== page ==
Full frame cameras: 1DC, 5D Mark II/III, 6D (16:9 HD and 3:2 photo modes)
Cameras with cropped APS-C sensor: All Rebels / 750D, 600D, etc / 70D, 60D, 50D, etc (16:9 HD and 3:2 photo modes)
Nikon DSLR cameras:
Full frame camera: D4s (16:9 HD and 3:2 photo modes)
Full frame cameras DXX0: D810, D750, etc.(16:9 HD and 3:2 photo modes)
Cameras DXX00 with cropped APS-C sensor: D7200, D5500, D3300. etc. (16:9 HD and 3:2 photo modes)
Panasonic Lumix cameras:
GH4 HD (16:9 HD / 4:3 photo / Cinema 4K modes)
Other 4/3 cameras (GH3, G7, GF7, etc)
1″ sensor cameras (for example, FZ1000)
Alpha R7II (16:9 HD and 3:2 photo modes)
Alpha 7II, 7S, 7, 7R (16:9 HD and 3:2 photo modes)
Alpha 77, 5100, 6000 (16:9 HD and 3:2 photo modes)
Should you feel other cameras should be supported, please feel to contact me at: my email
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Calibrating your Android device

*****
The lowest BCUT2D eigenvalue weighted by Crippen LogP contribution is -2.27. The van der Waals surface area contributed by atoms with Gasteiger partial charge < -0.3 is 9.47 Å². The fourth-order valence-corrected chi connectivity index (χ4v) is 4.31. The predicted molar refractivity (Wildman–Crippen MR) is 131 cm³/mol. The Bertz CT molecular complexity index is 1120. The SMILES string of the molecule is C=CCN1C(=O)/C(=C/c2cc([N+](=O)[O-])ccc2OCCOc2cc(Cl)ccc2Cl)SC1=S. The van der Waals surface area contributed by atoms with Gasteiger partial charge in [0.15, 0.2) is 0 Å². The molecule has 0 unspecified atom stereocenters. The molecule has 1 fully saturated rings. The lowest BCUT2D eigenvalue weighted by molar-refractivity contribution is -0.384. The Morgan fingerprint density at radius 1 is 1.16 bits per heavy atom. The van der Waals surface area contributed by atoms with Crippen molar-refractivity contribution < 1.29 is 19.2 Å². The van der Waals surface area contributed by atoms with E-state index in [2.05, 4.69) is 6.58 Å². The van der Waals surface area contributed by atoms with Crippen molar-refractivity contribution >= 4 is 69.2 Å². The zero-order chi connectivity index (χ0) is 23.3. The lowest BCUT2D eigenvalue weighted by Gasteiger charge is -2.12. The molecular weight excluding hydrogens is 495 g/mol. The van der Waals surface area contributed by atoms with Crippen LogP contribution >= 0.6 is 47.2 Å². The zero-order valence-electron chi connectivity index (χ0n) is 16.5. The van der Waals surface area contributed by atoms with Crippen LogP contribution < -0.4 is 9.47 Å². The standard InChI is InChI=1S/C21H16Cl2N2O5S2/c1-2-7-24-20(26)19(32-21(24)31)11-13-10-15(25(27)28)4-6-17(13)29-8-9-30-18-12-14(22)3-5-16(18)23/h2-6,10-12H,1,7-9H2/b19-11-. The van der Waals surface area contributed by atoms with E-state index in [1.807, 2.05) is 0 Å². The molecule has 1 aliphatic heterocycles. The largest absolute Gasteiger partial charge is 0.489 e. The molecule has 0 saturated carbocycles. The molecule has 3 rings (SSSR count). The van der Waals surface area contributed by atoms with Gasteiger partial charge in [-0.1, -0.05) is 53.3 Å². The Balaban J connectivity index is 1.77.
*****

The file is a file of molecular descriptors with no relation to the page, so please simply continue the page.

So you will need to calibrate the camera in your Android device if:
1. You bought a wide lens adapter for your camera, something looking like one of these:
2. Or you want to make sure that the Magic ViewFinder app has the most precise data about your built-in camera.
Calibration is a very simple process that will take 3 minutes. So do it, and it will be good for you.
1. Place your Android smartphone or tablet vertically on a flat surface, the floor or a table. The camera should be aimed horizontally, not down or up. I usually just squeeze my smartphone in between heavy books.
2. Launch your standard Camera app in the device and make sure it is producing the image in 16:9 full screen ratio, not 4:3. (Also, if your Camera app has zooming function, zoom out as wide as you can).
3. Now place 2 objects on the surface in front of the camera so that they come close to the left and right edge of the frame on the device screen respectively.